(2.) The learned Consultant Shri A. Sunderrajan appearing for the appellant contended before us that the Policy of 1988-91, as originally stood, permitted the import of the car and the CCP would be issued to those who have stayed in England for a period of one year and had purchased a car. He further contended that in the meanwhile the Policy was further amended and the new Policy came into force with effect from 1-4-1990. As per this new Policy, the car in question could be imported only if the appellant had stayed in England for a period of two years and the said car was in use for a period of one year. Shri Sunderrajan contended that before coming into force of this Policy w.e.f. 1-4-1990, the appellant had already purchased the car and had made arrangements to import the car into India, as she wanted to settle down in India permanently. In such circumstances, the learned Counsel contended that the action of the appellant was bona fide and there are no mala fides on her part. It was also contended before us that the value of the car is only Rs. 14 lakhs and in this connection he relied on an Article published in "Foreign Buys" under headlines "The Foreign Option", a xerox copy of which has been filed before us. It was, therefore, contended that the imposition of penalty of Rs. 5 lakhs and redemption fine of Rs. 10 lakhs is out of proportion. He also relied on a decision of the Supreme Court reported in 1990 (47) ELT 161 (SC) - 1990 (28) ECR 145 (SC) in the case of Akbar Badrudin Jiwani of Bombay v. Collector of Customs, Bombay. It was also contended by the learned Counsel that the adjudicating officer himself has come to the conclusion that only a token fine and penalty is needed in this case. In this connection, he drew our attention to the relevant portions of the order in the adjudication proceedings. Shri Sunderrajan therefore, contended that token penalty means a nominal penalty and instead of imposing a nominal penalty the imposition of huge penalty of Rs. 5 lakhs and redemption fine of Rs. 10 lakhs is not justified on the facts and circumstances of this case. It was further contended before us that the appellant who wanted to settle in India cannot be penalised to this huge extent when there are no mala fides on her part. Accordingly, he contended that in view of the above cited Supreme Court decision, the appeal may be allowed.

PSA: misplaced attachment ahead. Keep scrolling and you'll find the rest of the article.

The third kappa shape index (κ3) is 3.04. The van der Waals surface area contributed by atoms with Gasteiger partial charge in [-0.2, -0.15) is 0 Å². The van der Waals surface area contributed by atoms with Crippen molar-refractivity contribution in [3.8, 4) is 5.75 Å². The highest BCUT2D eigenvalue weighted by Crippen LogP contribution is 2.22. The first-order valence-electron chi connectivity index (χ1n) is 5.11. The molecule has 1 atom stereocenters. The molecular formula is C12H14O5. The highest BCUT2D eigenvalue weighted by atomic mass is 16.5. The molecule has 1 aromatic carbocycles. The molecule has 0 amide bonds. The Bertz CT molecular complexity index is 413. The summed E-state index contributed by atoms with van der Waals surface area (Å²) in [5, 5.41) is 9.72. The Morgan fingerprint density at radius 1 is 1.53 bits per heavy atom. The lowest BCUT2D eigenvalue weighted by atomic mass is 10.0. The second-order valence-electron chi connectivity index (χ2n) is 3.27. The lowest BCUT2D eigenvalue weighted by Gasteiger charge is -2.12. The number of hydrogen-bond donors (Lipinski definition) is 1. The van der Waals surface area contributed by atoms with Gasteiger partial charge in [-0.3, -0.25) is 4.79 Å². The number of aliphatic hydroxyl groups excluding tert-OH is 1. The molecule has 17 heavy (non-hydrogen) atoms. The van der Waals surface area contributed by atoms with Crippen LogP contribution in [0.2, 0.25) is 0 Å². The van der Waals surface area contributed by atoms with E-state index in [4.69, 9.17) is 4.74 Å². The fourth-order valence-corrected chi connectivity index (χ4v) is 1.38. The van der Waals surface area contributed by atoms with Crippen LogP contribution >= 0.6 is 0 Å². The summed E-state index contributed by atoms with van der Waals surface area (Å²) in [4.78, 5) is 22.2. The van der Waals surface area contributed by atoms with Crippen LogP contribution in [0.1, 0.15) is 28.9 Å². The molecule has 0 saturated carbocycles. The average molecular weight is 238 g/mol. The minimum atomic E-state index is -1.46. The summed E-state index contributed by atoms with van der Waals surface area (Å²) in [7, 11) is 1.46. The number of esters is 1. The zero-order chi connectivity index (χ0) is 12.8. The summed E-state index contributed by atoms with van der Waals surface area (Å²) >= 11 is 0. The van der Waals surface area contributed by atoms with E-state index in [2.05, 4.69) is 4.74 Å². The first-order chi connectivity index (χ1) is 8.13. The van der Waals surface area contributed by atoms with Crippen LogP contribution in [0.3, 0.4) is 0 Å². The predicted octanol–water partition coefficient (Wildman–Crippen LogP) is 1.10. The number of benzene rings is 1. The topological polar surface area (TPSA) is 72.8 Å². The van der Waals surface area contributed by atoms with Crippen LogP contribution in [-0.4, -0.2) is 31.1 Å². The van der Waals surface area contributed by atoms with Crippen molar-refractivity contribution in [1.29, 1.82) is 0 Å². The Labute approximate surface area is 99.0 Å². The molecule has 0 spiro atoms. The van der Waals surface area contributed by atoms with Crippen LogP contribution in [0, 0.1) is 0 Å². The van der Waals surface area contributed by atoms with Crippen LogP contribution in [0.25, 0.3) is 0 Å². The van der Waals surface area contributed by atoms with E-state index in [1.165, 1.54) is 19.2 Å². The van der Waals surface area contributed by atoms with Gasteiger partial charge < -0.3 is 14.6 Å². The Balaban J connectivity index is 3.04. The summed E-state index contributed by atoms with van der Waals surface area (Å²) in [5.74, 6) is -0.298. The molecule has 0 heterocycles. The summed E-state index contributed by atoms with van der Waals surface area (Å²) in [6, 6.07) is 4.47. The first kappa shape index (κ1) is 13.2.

(3.) SHRI M.N. Biswas, the learned SDR appearing on behalf of the respondents contended before us that as per the new Policy which came into force w.e.f. 1-4-1990, two conditions are to be fulfilled by the, appellant. The first condition is that the appellant should have stayed in England for two years and the second condition is that the car in question should have been in use at least for a period of one year in England. He also contended that the car was not in use in England for this period of one year. SHRI Biswas contended that the appellant also could not get the CCP with respect to this car by applying to the Joint Chief Controller of Imports & Exports. SHRI Biswas pointed out that the new Policy had come into effect w.e.f. 1-4-1990. It was also contended that this Policy was announced in the Gazette of India and it is deemed to have been within the knowledge of the appellant. In this connection, SHRI Biswas contended that the appellant booked the car from U.K. to India on 30-5-1990 and the car came to Calcutta by air freight through Jordan Airlines. It was, therefore, contended that even after the publication of the new Policy, the appellant had booked the car on 30-5-1990 and/therefore, the act of the appellant could not be said to be bonafide. He also disputed that this car is valued only about Rs. 14 lakhs, as per the documents produced by the appellant's Counsel. SHRI Biswas contended that no reliance can be placed on the above said Article. He also argued that the decision relied on by the learned Counsel for the appellant is not applicable to the facts of this case and he distinguished the same. He also relied on a decision of the Supreme Court reported in AIR 1977 SC 2279 in the case of Ajit Mills. He also relied on another decision of the Bombay High Court reported in 1982 (10) ELT 135. Relying on the abovesaid decision he contended that if the provisions of the Import (Control) Order or Act are contravened, the imposition of penalty and fine are justified. It was also contended that the violation made by the appellant is not technical or venial one and, therefore, he justified the orders passed by the lower authorities.;